UTC Figures Hint At Broader Engine Overhaul Spending Uptick

By Sean Broderick sean.broderick@aviationweek.com
Source: AWIN First
January 24, 2014
Credit: Pratt & Whitney

Reports from United Technologies (UTC) of increasing spares sales continued in the fourth quarter, but the company’s Pratt & Whitney (P&W) subsidiary delivered even more encouraging news for those awaiting an upswing in heavy engine overhaul visits.

P&W spares sales were up about 20% year-over-year in the quarter, UTC CFO Greg Hayes told analysts on a Jan. 22 earnings call, roughly matching the third-quarter increase. However, engine services sales were up 40%, indicating increased investment in heavier checks that many airlines have been putting off.

“We...finally started to see the airlines switch from these light overhauls we’ve been talking about for the last couple of years to more heavy overhauls,” Hayes says. “That really drove the tremendous amount of volume in the shops and then drove the order rates as well.”

While it is too early to declare an industry-wide upswing, the news is both encouraging and supportive of what some industry observers are projecting. A recent survey of maintenance, repair, and overhaul (MRO) players by Canaccord Genuity found increasing confidence in narrowbody engine overhaul demand in 2014.

“One of the important stories in 2013 was the delay in this narrowbody engine recovery,” notes the Canaccord report, which collected data from about 65 companies late in the fourth quarter and in early January. “While the outlook is improving, the pacing of the recovery is still uncertain, and some MROs that we spoke with are not yet seeing any tangible signs that the narrowbody engine MRO market is materially improving.”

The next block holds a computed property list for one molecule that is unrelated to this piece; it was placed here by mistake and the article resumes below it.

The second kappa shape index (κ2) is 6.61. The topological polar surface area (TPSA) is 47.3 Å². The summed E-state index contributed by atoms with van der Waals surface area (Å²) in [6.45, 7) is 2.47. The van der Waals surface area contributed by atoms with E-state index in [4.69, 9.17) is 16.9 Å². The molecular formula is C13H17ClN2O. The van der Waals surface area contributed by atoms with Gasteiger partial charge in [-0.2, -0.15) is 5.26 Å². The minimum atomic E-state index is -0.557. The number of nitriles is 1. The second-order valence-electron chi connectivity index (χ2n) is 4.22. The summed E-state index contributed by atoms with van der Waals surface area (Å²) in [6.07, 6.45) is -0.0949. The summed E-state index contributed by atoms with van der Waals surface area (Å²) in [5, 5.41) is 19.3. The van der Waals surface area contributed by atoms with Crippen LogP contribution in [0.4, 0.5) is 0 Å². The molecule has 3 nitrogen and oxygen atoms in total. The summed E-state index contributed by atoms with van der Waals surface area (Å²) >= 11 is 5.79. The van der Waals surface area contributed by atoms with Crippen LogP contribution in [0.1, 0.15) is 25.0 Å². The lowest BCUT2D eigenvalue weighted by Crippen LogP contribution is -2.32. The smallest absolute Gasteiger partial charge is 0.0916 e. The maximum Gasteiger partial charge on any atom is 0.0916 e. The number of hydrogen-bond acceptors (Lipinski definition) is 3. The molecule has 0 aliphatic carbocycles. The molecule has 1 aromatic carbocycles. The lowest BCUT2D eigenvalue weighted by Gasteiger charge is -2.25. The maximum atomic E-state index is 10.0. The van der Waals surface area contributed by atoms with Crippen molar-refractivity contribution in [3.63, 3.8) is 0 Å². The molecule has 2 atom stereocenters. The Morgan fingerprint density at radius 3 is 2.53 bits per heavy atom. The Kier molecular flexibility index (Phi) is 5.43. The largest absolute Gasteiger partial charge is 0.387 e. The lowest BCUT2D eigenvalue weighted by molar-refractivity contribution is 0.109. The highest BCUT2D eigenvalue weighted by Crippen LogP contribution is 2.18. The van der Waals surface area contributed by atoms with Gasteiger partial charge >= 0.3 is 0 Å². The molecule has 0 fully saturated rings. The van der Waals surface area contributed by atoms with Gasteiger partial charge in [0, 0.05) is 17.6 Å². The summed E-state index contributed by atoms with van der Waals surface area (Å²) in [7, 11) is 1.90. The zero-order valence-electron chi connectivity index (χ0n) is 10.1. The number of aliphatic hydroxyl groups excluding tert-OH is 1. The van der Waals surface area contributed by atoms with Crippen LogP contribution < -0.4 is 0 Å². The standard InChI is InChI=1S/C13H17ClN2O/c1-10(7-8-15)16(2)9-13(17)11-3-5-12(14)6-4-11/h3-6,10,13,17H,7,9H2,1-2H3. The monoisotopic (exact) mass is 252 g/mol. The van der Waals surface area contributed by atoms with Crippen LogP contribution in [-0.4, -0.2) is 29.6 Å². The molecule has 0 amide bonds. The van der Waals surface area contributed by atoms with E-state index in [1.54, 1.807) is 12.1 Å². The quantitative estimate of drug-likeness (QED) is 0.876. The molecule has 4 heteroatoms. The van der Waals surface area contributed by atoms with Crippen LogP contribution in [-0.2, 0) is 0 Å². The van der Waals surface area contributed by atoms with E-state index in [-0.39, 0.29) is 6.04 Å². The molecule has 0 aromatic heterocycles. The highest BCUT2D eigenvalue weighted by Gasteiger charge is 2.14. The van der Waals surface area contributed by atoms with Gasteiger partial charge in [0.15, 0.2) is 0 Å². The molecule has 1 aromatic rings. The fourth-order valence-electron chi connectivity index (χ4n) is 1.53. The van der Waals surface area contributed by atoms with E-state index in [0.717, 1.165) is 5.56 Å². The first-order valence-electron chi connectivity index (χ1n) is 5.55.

While spares sales have historically been a solid indicator of near-term overhaul demand, the engine market’s increased reliance on surplus parts has muddied the parts provisioning waters, making actual engine service sales numbers a significantly more dependable metric. The Canaccord survey concluded that engine overhaul shops are expecting the strongest growth in the next six months than at any time since 2011, though parts purchasing trends suggest otherwise.

“We believe MROs remain cautious, which is partly reflected in their parts purchasing intentions,” the Canaccord report notes. “However, if we do continue to see strong demand, we do expect a catch-up in engine and component parts purchasing” in the first half of the year, “considering the still-strong fundamentals, and the current disconnect between parts purchasing and the MRO sales outlook.”

Canaccord is projecting an 8%-10% increase in narrowbody shop visits in 2014, or about 3,500 inductions. About 1,020 of these will be for CFM56-7Bs, with the -5B and V2500-A5 combining to split another 1,200 overhauls.

The widebody engine overhaul market is more challenging to pin down. Canaccord notes hints of “softness” in the widebody market, with the GE90 being a notable exception.


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